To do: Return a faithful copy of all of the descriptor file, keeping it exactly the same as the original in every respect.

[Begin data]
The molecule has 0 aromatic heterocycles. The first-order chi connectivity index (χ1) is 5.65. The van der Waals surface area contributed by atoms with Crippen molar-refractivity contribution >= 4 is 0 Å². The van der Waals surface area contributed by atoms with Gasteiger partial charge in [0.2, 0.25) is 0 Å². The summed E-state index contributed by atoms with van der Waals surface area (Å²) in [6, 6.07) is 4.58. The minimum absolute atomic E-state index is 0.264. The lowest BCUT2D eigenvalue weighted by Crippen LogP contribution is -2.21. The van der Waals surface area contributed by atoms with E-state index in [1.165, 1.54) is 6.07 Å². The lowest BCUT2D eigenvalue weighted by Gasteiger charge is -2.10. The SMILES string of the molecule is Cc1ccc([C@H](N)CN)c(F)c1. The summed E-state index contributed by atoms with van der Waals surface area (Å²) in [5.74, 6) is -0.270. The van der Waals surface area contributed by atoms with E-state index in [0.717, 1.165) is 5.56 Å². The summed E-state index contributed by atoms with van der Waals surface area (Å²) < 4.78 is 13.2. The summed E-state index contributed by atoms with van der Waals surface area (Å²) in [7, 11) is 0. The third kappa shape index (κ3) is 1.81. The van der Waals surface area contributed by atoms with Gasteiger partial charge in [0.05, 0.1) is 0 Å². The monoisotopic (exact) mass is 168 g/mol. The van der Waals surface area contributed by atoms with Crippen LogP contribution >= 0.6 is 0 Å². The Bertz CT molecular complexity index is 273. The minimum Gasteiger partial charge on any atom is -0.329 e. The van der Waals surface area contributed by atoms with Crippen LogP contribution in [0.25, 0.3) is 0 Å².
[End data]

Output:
The molecule has 0 aromatic heterocycles. The first-order chi connectivity index (χ1) is 5.65. The van der Waals surface area contributed by atoms with Crippen molar-refractivity contribution >= 4 is 0 Å². The van der Waals surface area contributed by atoms with Gasteiger partial charge in [0.2, 0.25) is 0 Å². The summed E-state index contributed by atoms with van der Waals surface area (Å²) in [6, 6.07) is 4.58. The minimum absolute atomic E-state index is 0.264. The lowest BCUT2D eigenvalue weighted by Crippen LogP contribution is -2.21. The van der Waals surface area contributed by atoms with E-state index in [1.165, 1.54) is 6.07 Å². The lowest BCUT2D eigenvalue weighted by Gasteiger charge is -2.10. The SMILES string of the molecule is Cc1ccc([C@H](N)CN)c(F)c1. The summed E-state index contributed by atoms with van der Waals surface area (Å²) in [5.74, 6) is -0.270. The van der Waals surface area contributed by atoms with E-state index in [0.717, 1.165) is 5.56 Å². The summed E-state index contributed by atoms with van der Waals surface area (Å²) < 4.78 is 13.2. The summed E-state index contributed by atoms with van der Waals surface area (Å²) in [7, 11) is 0. The third kappa shape index (κ3) is 1.81. The van der Waals surface area contributed by atoms with Gasteiger partial charge in [0.05, 0.1) is 0 Å². The monoisotopic (exact) mass is 168 g/mol. The van der Waals surface area contributed by atoms with Crippen LogP contribution >= 0.6 is 0 Å². The Bertz CT molecular complexity index is 273. The minimum Gasteiger partial charge on any atom is -0.329 e. The van der Waals surface area contributed by atoms with Crippen LogP contribution in [0.25, 0.3) is 0 Å².